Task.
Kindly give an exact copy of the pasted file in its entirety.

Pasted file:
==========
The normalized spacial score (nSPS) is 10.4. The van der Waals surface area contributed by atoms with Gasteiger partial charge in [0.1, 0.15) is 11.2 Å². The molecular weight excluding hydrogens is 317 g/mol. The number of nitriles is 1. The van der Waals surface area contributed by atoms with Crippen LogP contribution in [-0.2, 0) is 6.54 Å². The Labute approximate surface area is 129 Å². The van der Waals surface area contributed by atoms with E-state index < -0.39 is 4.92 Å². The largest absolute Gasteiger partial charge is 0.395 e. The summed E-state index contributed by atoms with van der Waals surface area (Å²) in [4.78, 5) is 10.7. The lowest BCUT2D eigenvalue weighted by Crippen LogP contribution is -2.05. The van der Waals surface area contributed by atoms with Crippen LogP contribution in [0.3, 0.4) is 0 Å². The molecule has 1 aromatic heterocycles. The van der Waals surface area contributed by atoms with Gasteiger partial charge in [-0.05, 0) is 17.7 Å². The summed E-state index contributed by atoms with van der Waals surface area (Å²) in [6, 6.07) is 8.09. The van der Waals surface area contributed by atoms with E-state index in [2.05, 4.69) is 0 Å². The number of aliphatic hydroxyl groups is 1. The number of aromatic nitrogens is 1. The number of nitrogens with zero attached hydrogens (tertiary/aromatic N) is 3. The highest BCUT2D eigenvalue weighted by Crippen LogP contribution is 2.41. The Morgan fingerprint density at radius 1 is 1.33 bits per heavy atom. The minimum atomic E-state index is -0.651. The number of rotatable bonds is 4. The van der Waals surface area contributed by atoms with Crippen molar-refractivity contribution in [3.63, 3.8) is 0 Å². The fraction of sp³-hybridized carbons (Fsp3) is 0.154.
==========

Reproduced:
The normalized spacial score (nSPS) is 10.4. The van der Waals surface area contributed by atoms with Gasteiger partial charge in [0.1, 0.15) is 11.2 Å². The molecular weight excluding hydrogens is 317 g/mol. The number of nitriles is 1. The van der Waals surface area contributed by atoms with Crippen LogP contribution in [-0.2, 0) is 6.54 Å². The Labute approximate surface area is 129 Å². The van der Waals surface area contributed by atoms with E-state index < -0.39 is 4.92 Å². The largest absolute Gasteiger partial charge is 0.395 e. The summed E-state index contributed by atoms with van der Waals surface area (Å²) in [4.78, 5) is 10.7. The lowest BCUT2D eigenvalue weighted by Crippen LogP contribution is -2.05. The van der Waals surface area contributed by atoms with Crippen LogP contribution in [0.3, 0.4) is 0 Å². The molecule has 1 aromatic heterocycles. The van der Waals surface area contributed by atoms with Gasteiger partial charge in [-0.05, 0) is 17.7 Å². The summed E-state index contributed by atoms with van der Waals surface area (Å²) in [6, 6.07) is 8.09. The van der Waals surface area contributed by atoms with E-state index in [2.05, 4.69) is 0 Å². The number of aliphatic hydroxyl groups is 1. The number of aromatic nitrogens is 1. The number of nitrogens with zero attached hydrogens (tertiary/aromatic N) is 3. The highest BCUT2D eigenvalue weighted by Crippen LogP contribution is 2.41. The Morgan fingerprint density at radius 1 is 1.33 bits per heavy atom. The minimum atomic E-state index is -0.651. The number of rotatable bonds is 4. The van der Waals surface area contributed by atoms with Crippen molar-refractivity contribution in [3.63, 3.8) is 0 Å². The fraction of sp³-hybridized carbons (Fsp3) is 0.154.